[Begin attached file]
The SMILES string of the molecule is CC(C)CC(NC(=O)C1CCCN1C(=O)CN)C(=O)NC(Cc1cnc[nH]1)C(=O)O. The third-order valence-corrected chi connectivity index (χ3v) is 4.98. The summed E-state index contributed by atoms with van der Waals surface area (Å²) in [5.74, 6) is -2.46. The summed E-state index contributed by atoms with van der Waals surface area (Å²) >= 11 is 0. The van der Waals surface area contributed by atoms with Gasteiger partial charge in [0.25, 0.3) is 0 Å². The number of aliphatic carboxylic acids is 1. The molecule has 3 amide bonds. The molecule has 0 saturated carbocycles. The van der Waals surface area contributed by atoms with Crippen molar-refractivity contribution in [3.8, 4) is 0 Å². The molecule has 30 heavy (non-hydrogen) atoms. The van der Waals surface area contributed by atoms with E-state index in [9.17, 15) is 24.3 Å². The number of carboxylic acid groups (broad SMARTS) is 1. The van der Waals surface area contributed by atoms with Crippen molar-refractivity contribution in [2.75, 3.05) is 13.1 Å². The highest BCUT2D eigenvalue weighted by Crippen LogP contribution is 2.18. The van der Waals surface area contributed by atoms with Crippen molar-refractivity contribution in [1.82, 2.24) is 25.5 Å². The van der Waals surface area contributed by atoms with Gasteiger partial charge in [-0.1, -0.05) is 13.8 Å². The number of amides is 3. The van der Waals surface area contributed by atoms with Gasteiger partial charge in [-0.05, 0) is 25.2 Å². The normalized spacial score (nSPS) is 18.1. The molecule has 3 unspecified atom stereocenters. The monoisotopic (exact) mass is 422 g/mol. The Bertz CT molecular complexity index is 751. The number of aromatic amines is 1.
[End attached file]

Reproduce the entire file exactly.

The SMILES string of the molecule is CC(C)CC(NC(=O)C1CCCN1C(=O)CN)C(=O)NC(Cc1cnc[nH]1)C(=O)O. The third-order valence-corrected chi connectivity index (χ3v) is 4.98. The summed E-state index contributed by atoms with van der Waals surface area (Å²) in [5.74, 6) is -2.46. The summed E-state index contributed by atoms with van der Waals surface area (Å²) >= 11 is 0. The van der Waals surface area contributed by atoms with Gasteiger partial charge in [0.25, 0.3) is 0 Å². The number of aliphatic carboxylic acids is 1. The molecule has 3 amide bonds. The molecule has 0 saturated carbocycles. The van der Waals surface area contributed by atoms with Crippen molar-refractivity contribution in [3.8, 4) is 0 Å². The molecule has 30 heavy (non-hydrogen) atoms. The van der Waals surface area contributed by atoms with E-state index in [9.17, 15) is 24.3 Å². The number of carboxylic acid groups (broad SMARTS) is 1. The van der Waals surface area contributed by atoms with Crippen molar-refractivity contribution in [2.75, 3.05) is 13.1 Å². The highest BCUT2D eigenvalue weighted by Crippen LogP contribution is 2.18. The van der Waals surface area contributed by atoms with Crippen molar-refractivity contribution in [1.82, 2.24) is 25.5 Å². The van der Waals surface area contributed by atoms with Gasteiger partial charge in [-0.1, -0.05) is 13.8 Å². The number of amides is 3. The van der Waals surface area contributed by atoms with Gasteiger partial charge in [-0.05, 0) is 25.2 Å². The normalized spacial score (nSPS) is 18.1. The molecule has 3 unspecified atom stereocenters. The monoisotopic (exact) mass is 422 g/mol. The Bertz CT molecular complexity index is 751. The number of aromatic amines is 1.